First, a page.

Motorcyclists often find themselves facing challenges that non riders wouldn't even consider. Often a rider doesn't think about the legal issues until it's too late. This comprehensive guide, Motorcyclists Legal Handbook, with information compiled and placed in one easy to use reference book is a "must have" addition to any rider's library.
Author and veteran rider, Pat Hahn gives you all the information you need to keep your record clean and walks you through the process of defending yourself in court if the need ever arises.
In his introduction, Hahn reminds us that “A clean driving record is a key element to enjoyable motorcycling that many riders overlook. Understandably, avoiding administrative hassles isn’t on anyone’s priority list, but when dings on your record pile up, they have a way of separating motorcyclists from the activity they love. A traffic stop is embarrassing and time consuming, and it takes the fun out of an otherwise great day of riding. Paying for something like a speeding ticket (known as “entertainment tax” in some circles) cuts into the fun of spending money on tires, gas, food, and those cool little hotels in the mountains."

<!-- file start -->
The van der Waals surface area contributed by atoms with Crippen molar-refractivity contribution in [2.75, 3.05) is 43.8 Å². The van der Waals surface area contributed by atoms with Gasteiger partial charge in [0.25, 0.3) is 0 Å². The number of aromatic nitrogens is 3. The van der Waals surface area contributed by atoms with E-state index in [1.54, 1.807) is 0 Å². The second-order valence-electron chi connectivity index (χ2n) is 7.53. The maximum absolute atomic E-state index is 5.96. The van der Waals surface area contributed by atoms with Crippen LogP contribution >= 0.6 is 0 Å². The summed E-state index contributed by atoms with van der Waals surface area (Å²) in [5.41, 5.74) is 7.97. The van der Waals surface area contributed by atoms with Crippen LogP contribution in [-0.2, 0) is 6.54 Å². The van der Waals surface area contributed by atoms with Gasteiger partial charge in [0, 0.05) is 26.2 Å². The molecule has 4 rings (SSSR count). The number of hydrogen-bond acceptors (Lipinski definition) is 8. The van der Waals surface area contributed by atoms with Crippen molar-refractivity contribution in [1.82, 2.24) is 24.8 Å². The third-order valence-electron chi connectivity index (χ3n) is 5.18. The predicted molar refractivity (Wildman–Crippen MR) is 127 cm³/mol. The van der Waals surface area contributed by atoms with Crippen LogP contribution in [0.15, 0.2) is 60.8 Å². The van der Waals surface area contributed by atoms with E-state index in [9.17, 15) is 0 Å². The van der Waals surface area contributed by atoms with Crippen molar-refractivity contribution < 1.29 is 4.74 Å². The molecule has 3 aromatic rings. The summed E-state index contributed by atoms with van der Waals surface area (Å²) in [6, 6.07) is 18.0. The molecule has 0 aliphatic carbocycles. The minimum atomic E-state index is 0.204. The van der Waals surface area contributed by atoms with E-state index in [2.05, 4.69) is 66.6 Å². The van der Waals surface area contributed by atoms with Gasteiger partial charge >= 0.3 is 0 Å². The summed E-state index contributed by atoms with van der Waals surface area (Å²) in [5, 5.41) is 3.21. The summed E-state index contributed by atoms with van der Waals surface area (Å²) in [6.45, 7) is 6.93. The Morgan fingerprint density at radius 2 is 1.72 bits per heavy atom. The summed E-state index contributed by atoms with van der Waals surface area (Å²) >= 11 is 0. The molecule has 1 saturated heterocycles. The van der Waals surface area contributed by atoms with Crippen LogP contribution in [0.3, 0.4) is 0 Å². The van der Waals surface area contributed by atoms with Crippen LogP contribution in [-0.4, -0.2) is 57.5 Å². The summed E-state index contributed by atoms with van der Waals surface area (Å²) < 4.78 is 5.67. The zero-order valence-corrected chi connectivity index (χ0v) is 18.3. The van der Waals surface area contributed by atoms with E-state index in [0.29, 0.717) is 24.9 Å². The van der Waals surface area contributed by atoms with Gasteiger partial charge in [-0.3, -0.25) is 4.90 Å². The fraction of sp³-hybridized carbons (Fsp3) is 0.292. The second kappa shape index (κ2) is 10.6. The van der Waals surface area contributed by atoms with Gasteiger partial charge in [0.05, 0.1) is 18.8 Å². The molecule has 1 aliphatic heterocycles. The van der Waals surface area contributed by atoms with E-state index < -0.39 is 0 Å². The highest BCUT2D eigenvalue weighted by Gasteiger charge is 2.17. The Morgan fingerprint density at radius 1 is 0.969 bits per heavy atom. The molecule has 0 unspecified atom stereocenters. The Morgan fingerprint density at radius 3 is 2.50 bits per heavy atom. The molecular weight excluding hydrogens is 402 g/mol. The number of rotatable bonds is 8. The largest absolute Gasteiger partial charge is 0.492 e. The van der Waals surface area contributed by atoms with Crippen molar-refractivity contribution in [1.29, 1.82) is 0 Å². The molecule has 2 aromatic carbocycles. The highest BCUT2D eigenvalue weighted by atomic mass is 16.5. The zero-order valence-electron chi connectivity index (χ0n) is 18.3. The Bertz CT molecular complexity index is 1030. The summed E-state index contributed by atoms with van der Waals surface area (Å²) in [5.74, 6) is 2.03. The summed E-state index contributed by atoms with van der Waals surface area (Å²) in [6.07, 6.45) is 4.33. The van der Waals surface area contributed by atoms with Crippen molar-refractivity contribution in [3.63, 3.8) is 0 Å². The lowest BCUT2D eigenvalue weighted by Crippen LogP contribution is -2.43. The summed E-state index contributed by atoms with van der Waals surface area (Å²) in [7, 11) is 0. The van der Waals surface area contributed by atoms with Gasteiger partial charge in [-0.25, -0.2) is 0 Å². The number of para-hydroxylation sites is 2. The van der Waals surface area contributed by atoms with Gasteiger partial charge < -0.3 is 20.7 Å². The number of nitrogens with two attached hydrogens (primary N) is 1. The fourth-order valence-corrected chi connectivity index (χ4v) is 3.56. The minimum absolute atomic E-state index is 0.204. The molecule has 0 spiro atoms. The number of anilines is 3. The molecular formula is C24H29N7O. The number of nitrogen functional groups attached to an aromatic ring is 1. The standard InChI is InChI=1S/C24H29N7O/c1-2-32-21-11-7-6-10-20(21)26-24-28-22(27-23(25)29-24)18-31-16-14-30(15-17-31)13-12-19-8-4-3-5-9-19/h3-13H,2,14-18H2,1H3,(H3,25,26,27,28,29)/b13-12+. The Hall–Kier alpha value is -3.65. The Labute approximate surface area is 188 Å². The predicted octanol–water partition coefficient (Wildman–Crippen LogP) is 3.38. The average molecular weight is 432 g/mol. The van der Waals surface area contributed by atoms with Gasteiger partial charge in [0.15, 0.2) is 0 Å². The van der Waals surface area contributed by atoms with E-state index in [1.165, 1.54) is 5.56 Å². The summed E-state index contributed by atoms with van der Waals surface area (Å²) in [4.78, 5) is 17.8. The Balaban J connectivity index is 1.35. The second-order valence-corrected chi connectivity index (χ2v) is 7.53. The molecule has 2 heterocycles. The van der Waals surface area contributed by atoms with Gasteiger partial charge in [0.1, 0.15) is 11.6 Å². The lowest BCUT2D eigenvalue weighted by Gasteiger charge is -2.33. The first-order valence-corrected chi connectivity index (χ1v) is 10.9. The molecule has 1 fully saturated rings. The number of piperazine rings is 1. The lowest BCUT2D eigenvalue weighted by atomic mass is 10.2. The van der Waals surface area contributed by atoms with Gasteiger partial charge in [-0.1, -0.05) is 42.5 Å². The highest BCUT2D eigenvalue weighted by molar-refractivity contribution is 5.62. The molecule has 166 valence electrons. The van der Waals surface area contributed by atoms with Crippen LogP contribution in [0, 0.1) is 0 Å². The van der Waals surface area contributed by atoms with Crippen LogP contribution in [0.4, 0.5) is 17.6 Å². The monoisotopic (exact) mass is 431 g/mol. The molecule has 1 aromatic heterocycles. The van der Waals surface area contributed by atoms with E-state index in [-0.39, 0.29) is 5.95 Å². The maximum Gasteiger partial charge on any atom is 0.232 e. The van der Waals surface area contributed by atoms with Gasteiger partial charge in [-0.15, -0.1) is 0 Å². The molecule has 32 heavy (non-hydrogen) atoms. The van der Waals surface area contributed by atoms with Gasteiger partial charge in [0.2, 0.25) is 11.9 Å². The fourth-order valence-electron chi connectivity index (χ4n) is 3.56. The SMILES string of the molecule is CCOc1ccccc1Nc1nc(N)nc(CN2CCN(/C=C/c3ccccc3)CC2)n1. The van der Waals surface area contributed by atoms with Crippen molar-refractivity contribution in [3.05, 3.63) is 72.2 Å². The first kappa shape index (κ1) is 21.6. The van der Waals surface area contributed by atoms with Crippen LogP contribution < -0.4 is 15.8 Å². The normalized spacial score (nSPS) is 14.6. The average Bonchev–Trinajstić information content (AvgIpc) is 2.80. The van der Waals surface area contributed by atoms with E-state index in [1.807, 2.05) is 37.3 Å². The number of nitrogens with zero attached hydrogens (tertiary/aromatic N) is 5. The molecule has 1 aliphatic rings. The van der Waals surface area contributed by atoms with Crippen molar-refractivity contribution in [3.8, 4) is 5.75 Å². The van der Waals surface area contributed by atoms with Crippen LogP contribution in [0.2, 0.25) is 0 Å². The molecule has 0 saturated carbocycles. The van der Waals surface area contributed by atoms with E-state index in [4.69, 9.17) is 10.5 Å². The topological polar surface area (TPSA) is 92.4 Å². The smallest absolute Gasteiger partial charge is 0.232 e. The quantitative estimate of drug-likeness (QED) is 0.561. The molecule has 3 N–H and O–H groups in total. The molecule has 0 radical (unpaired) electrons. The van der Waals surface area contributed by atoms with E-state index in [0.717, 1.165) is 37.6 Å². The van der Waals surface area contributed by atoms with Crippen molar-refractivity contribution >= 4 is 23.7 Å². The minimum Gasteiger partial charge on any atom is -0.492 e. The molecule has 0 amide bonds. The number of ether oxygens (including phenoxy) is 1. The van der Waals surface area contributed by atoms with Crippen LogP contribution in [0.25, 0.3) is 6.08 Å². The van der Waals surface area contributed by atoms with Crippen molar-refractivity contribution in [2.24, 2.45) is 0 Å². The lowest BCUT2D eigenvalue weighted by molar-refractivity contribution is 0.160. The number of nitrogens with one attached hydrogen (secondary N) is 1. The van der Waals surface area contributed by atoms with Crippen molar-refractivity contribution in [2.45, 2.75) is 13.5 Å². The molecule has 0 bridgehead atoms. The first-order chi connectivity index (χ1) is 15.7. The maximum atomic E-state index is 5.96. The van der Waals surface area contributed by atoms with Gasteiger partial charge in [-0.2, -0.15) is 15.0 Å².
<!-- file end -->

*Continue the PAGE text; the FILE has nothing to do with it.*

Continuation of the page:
Allowing too many traffic convictions to pile up on your record has a way of taking all the fun out of riding. You may end up being forced to park your bike for weeks or months because you’re no longer legal in the eyes of the law. It doesn’t have to be that way. The Motorcyclist’s Legal Handbook is an easy to navigate, state by state breakdown of all the key rules and regulations that motorcyclists must abide by if they want to stay ticket free while traveling in different states. From the myriad licensing requirements and restrictions that vary from state to state to the issue of anti-motorcycle bias among law enforcement officials, Motorcyclist’s Legal Handbook suggests how to keep from being noticed (and pulled over) and tells you exactly what to do if you are pulled over.
Excerpts from Motorcyclist’s Legal Handbook
"You should assume that violations in other states will be reported back to your state."
"A handful of states-eleven, at last count-have devised legislative solutions to the problem of motorcyclists sitting at a red light indefinitely because their bikes went undetected by the sensors."
"You should have two fenders on your bike, front and rear, to be covered in every state."
"Probably not on the forefront of most motorcyclists’ minds, but something to be aware of, is the 15 or so states that have something to say about using earphones or headphones."